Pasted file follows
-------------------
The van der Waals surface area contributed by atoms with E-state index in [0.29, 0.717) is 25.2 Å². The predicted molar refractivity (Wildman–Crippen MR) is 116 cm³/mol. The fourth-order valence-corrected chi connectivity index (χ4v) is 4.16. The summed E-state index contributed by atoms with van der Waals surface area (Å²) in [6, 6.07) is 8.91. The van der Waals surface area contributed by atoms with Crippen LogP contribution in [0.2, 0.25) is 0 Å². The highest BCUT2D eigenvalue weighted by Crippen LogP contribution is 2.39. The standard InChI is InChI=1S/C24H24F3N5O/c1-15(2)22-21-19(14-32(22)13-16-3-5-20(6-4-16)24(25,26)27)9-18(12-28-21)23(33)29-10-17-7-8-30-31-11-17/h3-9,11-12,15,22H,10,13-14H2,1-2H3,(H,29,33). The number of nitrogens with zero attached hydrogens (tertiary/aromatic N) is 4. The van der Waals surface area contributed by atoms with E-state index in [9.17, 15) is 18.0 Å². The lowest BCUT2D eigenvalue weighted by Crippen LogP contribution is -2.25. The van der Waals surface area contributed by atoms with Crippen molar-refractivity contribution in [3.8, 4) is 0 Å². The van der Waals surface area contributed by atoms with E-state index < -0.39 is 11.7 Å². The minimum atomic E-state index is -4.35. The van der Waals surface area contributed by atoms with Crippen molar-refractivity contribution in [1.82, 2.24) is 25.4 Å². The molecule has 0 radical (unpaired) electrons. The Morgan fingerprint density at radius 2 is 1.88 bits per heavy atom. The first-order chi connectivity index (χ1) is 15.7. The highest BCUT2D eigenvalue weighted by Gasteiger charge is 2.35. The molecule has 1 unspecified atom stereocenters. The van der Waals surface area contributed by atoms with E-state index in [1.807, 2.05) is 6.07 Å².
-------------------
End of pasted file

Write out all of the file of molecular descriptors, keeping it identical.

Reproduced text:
The van der Waals surface area contributed by atoms with E-state index in [0.29, 0.717) is 25.2 Å². The predicted molar refractivity (Wildman–Crippen MR) is 116 cm³/mol. The fourth-order valence-corrected chi connectivity index (χ4v) is 4.16. The summed E-state index contributed by atoms with van der Waals surface area (Å²) in [6, 6.07) is 8.91. The van der Waals surface area contributed by atoms with Crippen LogP contribution in [0.2, 0.25) is 0 Å². The highest BCUT2D eigenvalue weighted by Crippen LogP contribution is 2.39. The standard InChI is InChI=1S/C24H24F3N5O/c1-15(2)22-21-19(14-32(22)13-16-3-5-20(6-4-16)24(25,26)27)9-18(12-28-21)23(33)29-10-17-7-8-30-31-11-17/h3-9,11-12,15,22H,10,13-14H2,1-2H3,(H,29,33). The number of nitrogens with zero attached hydrogens (tertiary/aromatic N) is 4. The van der Waals surface area contributed by atoms with E-state index in [9.17, 15) is 18.0 Å². The lowest BCUT2D eigenvalue weighted by Crippen LogP contribution is -2.25. The van der Waals surface area contributed by atoms with Crippen molar-refractivity contribution in [3.8, 4) is 0 Å². The van der Waals surface area contributed by atoms with E-state index < -0.39 is 11.7 Å². The minimum atomic E-state index is -4.35. The van der Waals surface area contributed by atoms with Crippen molar-refractivity contribution in [1.82, 2.24) is 25.4 Å². The molecule has 0 radical (unpaired) electrons. The Morgan fingerprint density at radius 2 is 1.88 bits per heavy atom. The first-order chi connectivity index (χ1) is 15.7. The highest BCUT2D eigenvalue weighted by Gasteiger charge is 2.35. The molecule has 1 unspecified atom stereocenters. The van der Waals surface area contributed by atoms with E-state index in [1.807, 2.05) is 6.07 Å².